Though your body’s far away,
Feel across me and inside me:
That, please do not ever say.

Simple

“I don’t know how to do this,” Ferdinand said.  The books looked up at him from the floor, gruesome and gawking.  He wanted more than anything to shut them.

“Approach me with joy,” Jordan said, looking pale on the bed, “Or not at all.”

“Is it that simple?” Ferdinand asked.

“Yes.”

“Then I envy you,” Ferdinand continued.  He took off his shirt and set it down on the divan.

“Life isn’t simple,” Jordan told him.   “But this is.”

Ferdinand sat down beside her and put his hands on her bare shoulders.  He thought about her elbows and her collar bones and the arch of her ribs.  He thought of them in blue silk; he thought of them in charcoal tweed.  She was always the same, underneath.  It occurred to him then that he had only ever seen her naked.

“It isn’t simple,” he said at last.  ”I am not simple.  I will approach you with my anger and cowardice and fear and awe because they are mine.  But I have never known a thing like joy and I won’t offer an imitation.  Joy is yours.  I won’t touch it.”

“You’re cleverer than I am,” Jordan said, looking up at him.  ”Truer and more steadfast.  Which of us will prevail?”

“I’ve already lost,” Ferdinand told her.  ”Consider me an offering of supplication.”

“I won’t accept a concession,” she insisted.

He kissed her.  Her lips were cool.  They tasted more of questions than answers.

“We’re both conceding,” he said at last.

“Yes,” Jordan agreed.  ”Those of us who are about to die salute you.”

“It’s madness,” Ferdinand said, seeing the way her eyes laughed at their own joke, “How beauty survives in a world like this.”

He kissed her again, then: her neck, her collar bones, the flat space between her breasts.  Each motion of his lips was like a breath.  He took her in through his nostrils, felt her go red in his lungs, pumped her out into his fingers and through the folds of his wrinkled brain.  A feeling followed the wave in its wake.  It was a rounded sensation, warm and wet and mild and pleasant.  

Perhaps this was happiness.  Perhaps this was joy. 

-Amelie Andrezel

Ugliness

“It’s difficult,” Paul told her.  “I don’t want the ugliness anymore.  Words are a great responsibility.  There’s a kind of war in putting them down.  You’ve seen that.  When I’m writing a book, part of me will always be there, on the battlefield.”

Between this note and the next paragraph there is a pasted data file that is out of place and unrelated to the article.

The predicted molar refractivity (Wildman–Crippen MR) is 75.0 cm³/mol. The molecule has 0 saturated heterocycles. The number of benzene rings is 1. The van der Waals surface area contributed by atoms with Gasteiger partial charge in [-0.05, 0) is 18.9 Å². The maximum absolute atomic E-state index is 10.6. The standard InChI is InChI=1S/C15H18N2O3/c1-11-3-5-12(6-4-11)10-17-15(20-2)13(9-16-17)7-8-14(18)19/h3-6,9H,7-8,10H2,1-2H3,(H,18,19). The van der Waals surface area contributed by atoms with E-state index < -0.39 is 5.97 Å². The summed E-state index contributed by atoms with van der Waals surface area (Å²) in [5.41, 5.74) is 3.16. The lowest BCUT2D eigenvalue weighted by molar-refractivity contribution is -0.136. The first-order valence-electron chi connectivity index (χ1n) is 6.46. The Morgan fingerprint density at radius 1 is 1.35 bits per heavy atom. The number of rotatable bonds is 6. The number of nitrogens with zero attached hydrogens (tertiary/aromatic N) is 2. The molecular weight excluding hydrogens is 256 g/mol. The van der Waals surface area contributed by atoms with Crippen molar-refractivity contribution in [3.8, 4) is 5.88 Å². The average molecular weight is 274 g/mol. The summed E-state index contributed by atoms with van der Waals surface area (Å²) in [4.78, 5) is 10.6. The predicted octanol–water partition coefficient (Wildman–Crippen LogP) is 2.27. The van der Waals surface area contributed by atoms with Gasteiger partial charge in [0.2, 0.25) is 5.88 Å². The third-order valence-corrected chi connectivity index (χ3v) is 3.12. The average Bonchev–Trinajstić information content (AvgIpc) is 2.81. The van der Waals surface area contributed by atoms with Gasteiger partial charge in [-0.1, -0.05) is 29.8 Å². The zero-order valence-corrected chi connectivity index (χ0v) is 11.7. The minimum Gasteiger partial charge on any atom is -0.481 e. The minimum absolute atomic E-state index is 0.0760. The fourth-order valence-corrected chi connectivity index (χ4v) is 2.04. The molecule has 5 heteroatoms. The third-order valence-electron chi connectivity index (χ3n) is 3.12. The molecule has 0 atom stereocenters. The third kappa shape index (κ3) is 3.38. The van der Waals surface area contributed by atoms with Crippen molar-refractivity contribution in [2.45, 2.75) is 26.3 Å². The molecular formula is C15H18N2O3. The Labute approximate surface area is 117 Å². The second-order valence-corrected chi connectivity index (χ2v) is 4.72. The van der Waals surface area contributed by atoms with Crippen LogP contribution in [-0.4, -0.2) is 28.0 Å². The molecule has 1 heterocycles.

He paused.

“But book or no, the stories are there, in my head.  It’s hard to imagine a time when at least a part of me isn’t caught up in them.  There are just so many people inside a person, so many inviting places.  If I don’t force them into the open, I have this fear of being consumed by them.  I’m afraid of falling out of love with the real world, my own breath and only body.”

Kings

What kings were these

Who speak to me, though

Sunken now in half-formed graves

Scuttled neatly on the lawn

Drowning in the summer

Dew?

 

Those alabaster lips and tongues

Ashen in the morning sun

Mouthing riddles loud

And long

Seducing me with

Poppy’s songs:

 

“Adieu!”

They moan in

Raptured tones

“Ten thousand nights, adieu!”

 

“For we who’ve drunk

Contentment’s cup

Were once

As wise as you.”

They were the always the same dream, more or less. He was in the high-rise building, with the dark of the room and the murmuring voices, the screams and the rolling thunder in the weird yellow sky outside the window. There were people, he could tell, moving in the shadows, but they could not be seen. Sometimes, a snippet of their conversations would crystallize out of the white noise.

“Where is the sun?”
“They swallowed it up.”
“O god, the interminable grey!”
“Tell me, where is the sun?”

“Do you hear the copters?”
“The readings say it will be any day now.”
“Any day and it will be over.”
“My god, when will it be over?”

The sirens would sound. Orange and piercing knives like wailing Furies stabbing at his temples and cutting short his breath. They shuffled for the stairwell. Down and down, the lone bulb blazing, not enough light to make out the shapes rustling in the shadows; every night on the same black tide, sinking deep into the belly of Hell itself.

The world seemed so light, it might have blown away on the strength of their breath, had either of them dared to breathe.